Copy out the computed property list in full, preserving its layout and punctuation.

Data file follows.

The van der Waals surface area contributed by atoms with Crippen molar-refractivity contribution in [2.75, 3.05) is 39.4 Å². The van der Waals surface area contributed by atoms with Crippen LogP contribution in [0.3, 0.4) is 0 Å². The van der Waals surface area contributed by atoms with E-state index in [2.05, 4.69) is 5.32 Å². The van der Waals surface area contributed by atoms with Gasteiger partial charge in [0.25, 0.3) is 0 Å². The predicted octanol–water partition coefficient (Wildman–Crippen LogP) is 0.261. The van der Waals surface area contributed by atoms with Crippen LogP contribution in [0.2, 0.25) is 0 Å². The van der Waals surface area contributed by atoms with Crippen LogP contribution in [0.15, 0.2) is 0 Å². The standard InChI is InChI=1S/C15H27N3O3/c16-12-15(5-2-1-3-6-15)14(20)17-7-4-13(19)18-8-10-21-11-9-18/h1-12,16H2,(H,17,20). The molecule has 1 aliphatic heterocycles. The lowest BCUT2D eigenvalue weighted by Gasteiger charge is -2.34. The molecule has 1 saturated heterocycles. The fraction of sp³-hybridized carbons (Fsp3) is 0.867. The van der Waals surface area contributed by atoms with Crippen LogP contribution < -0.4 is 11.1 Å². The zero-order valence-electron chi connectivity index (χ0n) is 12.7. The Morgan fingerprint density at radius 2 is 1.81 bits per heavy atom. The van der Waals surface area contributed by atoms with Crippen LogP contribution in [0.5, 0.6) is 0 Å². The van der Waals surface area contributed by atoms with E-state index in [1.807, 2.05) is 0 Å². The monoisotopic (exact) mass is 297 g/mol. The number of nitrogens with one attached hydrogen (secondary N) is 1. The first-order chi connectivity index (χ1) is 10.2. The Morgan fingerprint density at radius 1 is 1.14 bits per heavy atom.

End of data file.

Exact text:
The van der Waals surface area contributed by atoms with Crippen molar-refractivity contribution in [2.75, 3.05) is 39.4 Å². The van der Waals surface area contributed by atoms with Crippen LogP contribution in [0.3, 0.4) is 0 Å². The van der Waals surface area contributed by atoms with E-state index in [2.05, 4.69) is 5.32 Å². The van der Waals surface area contributed by atoms with Gasteiger partial charge in [0.25, 0.3) is 0 Å². The predicted octanol–water partition coefficient (Wildman–Crippen LogP) is 0.261. The van der Waals surface area contributed by atoms with Crippen LogP contribution in [0.2, 0.25) is 0 Å². The van der Waals surface area contributed by atoms with Crippen LogP contribution in [0.15, 0.2) is 0 Å². The standard InChI is InChI=1S/C15H27N3O3/c16-12-15(5-2-1-3-6-15)14(20)17-7-4-13(19)18-8-10-21-11-9-18/h1-12,16H2,(H,17,20). The molecule has 1 aliphatic heterocycles. The lowest BCUT2D eigenvalue weighted by Gasteiger charge is -2.34. The molecule has 1 saturated heterocycles. The fraction of sp³-hybridized carbons (Fsp3) is 0.867. The van der Waals surface area contributed by atoms with Crippen LogP contribution < -0.4 is 11.1 Å². The zero-order valence-electron chi connectivity index (χ0n) is 12.7. The Morgan fingerprint density at radius 2 is 1.81 bits per heavy atom. The van der Waals surface area contributed by atoms with Crippen LogP contribution in [0.5, 0.6) is 0 Å². The van der Waals surface area contributed by atoms with E-state index in [1.807, 2.05) is 0 Å². The monoisotopic (exact) mass is 297 g/mol. The number of nitrogens with one attached hydrogen (secondary N) is 1. The first-order chi connectivity index (χ1) is 10.2. The Morgan fingerprint density at radius 1 is 1.14 bits per heavy atom.